Demoralisation is a natural feeling for much of the left’s base. The new leadership promised to change politics, to give political expression to social movements, and to bring Labour the intellectual clarity it needed to cut through in an era of polarisation. That entire project is now on the brink – and it isn’t because of a few bad press performances. It is because, unlike much of its base, the leaders of the British left do not understand what Brexit means or how to deal with it. 

The idea that Corbyn secretly backed Leave is a myth, but it is certainly true that Labour is now failing to grasp the scale of what is happening. Brexit isn’t just part of a global right-wing populist insurgency, mirrored by Trump across the Atlantic. What the publication of the Great Repeal Bill has demonstrated is that it is also a minefield of legal and legislative measures – and with a whole new window for corporate influence on the state – that will rewrite Britain’s constitution and fatally undermine what little democracy we have.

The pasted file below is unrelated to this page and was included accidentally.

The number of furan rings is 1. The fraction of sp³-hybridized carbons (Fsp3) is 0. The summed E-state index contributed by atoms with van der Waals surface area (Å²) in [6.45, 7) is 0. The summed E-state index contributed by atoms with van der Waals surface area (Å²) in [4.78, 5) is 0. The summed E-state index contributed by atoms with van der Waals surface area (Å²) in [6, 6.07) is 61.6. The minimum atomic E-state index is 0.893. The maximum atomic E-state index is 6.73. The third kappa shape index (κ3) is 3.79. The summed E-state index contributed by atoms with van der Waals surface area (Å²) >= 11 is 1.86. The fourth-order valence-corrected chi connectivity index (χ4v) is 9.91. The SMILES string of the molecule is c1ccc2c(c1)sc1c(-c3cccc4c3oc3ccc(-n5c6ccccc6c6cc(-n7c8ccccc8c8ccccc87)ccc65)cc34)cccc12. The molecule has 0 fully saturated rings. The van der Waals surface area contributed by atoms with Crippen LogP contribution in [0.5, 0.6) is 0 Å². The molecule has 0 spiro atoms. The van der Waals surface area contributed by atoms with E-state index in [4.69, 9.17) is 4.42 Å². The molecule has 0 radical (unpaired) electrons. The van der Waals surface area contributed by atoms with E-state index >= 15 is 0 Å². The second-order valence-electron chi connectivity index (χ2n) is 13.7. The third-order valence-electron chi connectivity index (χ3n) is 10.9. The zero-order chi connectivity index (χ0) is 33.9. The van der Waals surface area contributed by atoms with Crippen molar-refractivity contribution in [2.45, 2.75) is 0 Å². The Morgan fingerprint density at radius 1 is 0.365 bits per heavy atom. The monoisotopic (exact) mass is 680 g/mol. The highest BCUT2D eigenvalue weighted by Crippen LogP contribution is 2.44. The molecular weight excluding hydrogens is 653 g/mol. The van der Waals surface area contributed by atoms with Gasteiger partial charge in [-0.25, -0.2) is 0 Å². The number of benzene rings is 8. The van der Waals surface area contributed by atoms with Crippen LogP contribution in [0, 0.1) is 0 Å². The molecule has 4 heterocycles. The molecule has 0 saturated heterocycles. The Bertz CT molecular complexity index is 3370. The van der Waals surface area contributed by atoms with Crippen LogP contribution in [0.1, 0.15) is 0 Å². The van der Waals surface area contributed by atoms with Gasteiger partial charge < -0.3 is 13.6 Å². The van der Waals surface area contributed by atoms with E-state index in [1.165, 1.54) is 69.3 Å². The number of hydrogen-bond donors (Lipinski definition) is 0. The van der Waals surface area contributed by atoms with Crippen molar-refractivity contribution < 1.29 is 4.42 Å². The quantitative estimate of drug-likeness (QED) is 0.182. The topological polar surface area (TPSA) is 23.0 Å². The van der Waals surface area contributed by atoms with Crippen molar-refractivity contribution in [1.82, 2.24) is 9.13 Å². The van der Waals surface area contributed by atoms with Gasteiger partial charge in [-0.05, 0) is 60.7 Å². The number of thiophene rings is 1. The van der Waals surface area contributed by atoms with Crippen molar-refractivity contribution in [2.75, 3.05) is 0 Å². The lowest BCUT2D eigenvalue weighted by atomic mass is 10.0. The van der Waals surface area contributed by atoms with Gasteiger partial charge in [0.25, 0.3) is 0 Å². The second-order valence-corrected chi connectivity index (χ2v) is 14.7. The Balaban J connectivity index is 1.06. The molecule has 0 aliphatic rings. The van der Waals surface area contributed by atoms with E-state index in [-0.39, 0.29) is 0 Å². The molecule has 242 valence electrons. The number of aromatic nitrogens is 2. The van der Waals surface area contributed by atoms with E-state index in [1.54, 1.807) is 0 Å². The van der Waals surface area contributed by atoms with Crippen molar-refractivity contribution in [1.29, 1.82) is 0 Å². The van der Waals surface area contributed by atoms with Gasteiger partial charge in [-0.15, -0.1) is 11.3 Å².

Yet as Corbyn rose to the despatch box last week to challenge May on her Brexit strategy, having spent PMQs talking about police cuts and school funding, he did so having voted for it at every possible opportunity, and reserved his strongest objections for the government’s “complacency”. Faced with the worst political and economic crisis in living memory, Labour seems to want to talk about other, easier things. To move forward, it must bite the bullet and take sides.